NEW DELHI: The Delhi government pushed back yesterday against a call by India’s top court to declare a “pollution lockdown”, as children stayed away from school for a week because of dangerous smog levels. Air quality in Delhi – among the world’s most polluted cities – regularly plummets to the “severe” category in winter with levels of harmful particulates at dangerous levels.
On Saturday, the Supreme Court suggested imposing for the first time a “pollution lockdown”, effectively confining the megacity’s 20 million people to their homes. In a submission to the court yesterday, the city government said that such a step would only be “meaningful” if states surrounding Delhi are also included.
One of the contributors to the smog that hangs over the city in winter is smoke from farmers burning their crop residue in neighboring states. Delhi is also ringed by several satellite cities like Noida and Ghaziabad that are home to millions of people. “Given Delhi’s compact size, a lock down would have limited impact on the air quality regime,” the Delhi government said. It conceded, however, that industry was the biggest contributor in the city’s air pollution followed by transport and dust emanating from roads and construction sites.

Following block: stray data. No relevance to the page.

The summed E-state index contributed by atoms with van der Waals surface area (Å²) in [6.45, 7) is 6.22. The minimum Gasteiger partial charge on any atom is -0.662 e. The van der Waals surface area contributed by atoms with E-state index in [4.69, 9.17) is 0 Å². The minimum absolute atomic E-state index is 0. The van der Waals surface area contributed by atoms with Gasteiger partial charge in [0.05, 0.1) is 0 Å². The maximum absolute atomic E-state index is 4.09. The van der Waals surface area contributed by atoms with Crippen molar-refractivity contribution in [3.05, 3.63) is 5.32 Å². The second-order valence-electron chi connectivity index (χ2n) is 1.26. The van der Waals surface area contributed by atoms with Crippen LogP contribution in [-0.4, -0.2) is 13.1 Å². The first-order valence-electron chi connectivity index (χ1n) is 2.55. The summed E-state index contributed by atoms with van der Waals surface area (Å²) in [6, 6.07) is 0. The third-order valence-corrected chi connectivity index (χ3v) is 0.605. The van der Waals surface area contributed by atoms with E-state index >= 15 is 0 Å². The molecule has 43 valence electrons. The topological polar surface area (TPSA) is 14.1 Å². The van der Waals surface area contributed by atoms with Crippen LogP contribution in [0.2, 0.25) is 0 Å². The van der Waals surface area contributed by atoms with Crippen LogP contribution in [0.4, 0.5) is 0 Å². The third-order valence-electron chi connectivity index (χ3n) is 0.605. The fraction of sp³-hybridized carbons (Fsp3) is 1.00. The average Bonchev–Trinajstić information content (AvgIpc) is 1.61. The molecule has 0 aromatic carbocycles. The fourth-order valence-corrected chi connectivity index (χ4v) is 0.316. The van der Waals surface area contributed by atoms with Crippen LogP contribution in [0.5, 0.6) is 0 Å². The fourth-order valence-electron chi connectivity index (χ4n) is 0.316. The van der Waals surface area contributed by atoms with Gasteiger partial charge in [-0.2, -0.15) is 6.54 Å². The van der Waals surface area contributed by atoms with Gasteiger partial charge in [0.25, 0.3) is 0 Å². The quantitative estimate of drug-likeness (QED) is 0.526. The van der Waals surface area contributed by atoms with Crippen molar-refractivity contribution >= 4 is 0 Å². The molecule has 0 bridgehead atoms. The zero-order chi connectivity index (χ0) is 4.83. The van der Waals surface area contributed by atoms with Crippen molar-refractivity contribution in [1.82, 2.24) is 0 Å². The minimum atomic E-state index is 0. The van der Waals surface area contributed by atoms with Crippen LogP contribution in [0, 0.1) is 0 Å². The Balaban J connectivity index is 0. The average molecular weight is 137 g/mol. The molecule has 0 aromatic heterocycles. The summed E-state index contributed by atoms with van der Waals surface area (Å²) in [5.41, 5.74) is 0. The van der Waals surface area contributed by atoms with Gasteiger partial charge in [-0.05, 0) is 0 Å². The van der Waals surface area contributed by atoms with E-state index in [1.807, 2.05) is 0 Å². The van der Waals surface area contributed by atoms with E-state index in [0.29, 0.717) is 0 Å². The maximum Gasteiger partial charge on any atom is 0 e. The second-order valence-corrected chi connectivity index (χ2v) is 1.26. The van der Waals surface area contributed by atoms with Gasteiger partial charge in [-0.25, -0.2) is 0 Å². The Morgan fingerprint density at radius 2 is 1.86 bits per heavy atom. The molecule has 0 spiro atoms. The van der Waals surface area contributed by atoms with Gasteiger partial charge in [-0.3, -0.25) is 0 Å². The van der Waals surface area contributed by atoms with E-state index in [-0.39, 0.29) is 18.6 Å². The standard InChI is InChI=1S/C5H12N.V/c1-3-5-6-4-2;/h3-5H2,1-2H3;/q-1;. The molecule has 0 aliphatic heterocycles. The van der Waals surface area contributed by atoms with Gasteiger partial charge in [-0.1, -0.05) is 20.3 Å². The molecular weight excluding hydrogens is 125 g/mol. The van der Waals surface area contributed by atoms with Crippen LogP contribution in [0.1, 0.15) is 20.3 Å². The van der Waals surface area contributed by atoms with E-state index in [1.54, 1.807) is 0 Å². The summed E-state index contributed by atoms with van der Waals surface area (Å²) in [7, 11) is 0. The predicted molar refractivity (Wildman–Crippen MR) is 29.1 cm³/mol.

It said the farm fires were contributing only four percent to the city’s PM 2.5 – the most harmful particulate matter that is responsible for chronic lung and heart diseases. Last week, PM 2.5 levels in the city touched 500, more than 30 times maximum safe limits according to the World Health Organization. Yesterday, PM 2.5 levels eased after winds dispersed the pollutants and hovered at around 160, according to the government’s System of Air Quality and Weather Forecasting And Research.
Delhi’s chief minister on Saturday announced a week-long closure of all government offices as well as schools, while also banning construction activity until November 20. A 2020 report by Swiss organization IQAir found that 22 of the world’s 30 most polluted cities were in India, with Delhi ranked the most polluted capital globally. The same year, the Lancet said 1.67 million deaths were attributable to air pollution in India in 2019, including almost 17,500 in the capital. – AFP